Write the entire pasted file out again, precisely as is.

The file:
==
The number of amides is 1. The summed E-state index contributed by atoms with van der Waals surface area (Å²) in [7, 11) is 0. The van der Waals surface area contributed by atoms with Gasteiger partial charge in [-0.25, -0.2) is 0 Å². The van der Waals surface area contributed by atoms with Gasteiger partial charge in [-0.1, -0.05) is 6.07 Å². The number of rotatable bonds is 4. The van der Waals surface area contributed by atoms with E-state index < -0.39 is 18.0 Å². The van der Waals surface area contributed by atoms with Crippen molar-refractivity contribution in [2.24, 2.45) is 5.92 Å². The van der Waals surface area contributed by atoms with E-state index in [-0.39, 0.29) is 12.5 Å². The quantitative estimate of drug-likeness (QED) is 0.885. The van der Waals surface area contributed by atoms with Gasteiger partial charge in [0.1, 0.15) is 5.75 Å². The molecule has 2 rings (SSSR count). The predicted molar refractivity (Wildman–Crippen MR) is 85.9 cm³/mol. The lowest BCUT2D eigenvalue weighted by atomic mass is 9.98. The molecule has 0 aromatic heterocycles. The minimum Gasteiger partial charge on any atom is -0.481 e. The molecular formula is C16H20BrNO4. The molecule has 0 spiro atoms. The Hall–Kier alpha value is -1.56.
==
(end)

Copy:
The number of amides is 1. The summed E-state index contributed by atoms with van der Waals surface area (Å²) in [7, 11) is 0. The van der Waals surface area contributed by atoms with Gasteiger partial charge in [-0.25, -0.2) is 0 Å². The van der Waals surface area contributed by atoms with Gasteiger partial charge in [-0.1, -0.05) is 6.07 Å². The number of rotatable bonds is 4. The van der Waals surface area contributed by atoms with E-state index < -0.39 is 18.0 Å². The van der Waals surface area contributed by atoms with Crippen molar-refractivity contribution in [2.24, 2.45) is 5.92 Å². The van der Waals surface area contributed by atoms with E-state index in [-0.39, 0.29) is 12.5 Å². The quantitative estimate of drug-likeness (QED) is 0.885. The van der Waals surface area contributed by atoms with Gasteiger partial charge in [0.1, 0.15) is 5.75 Å². The molecule has 2 rings (SSSR count). The predicted molar refractivity (Wildman–Crippen MR) is 85.9 cm³/mol. The lowest BCUT2D eigenvalue weighted by atomic mass is 9.98. The molecule has 0 aromatic heterocycles. The minimum Gasteiger partial charge on any atom is -0.481 e. The molecular formula is C16H20BrNO4. The molecule has 0 spiro atoms. The Hall–Kier alpha value is -1.56.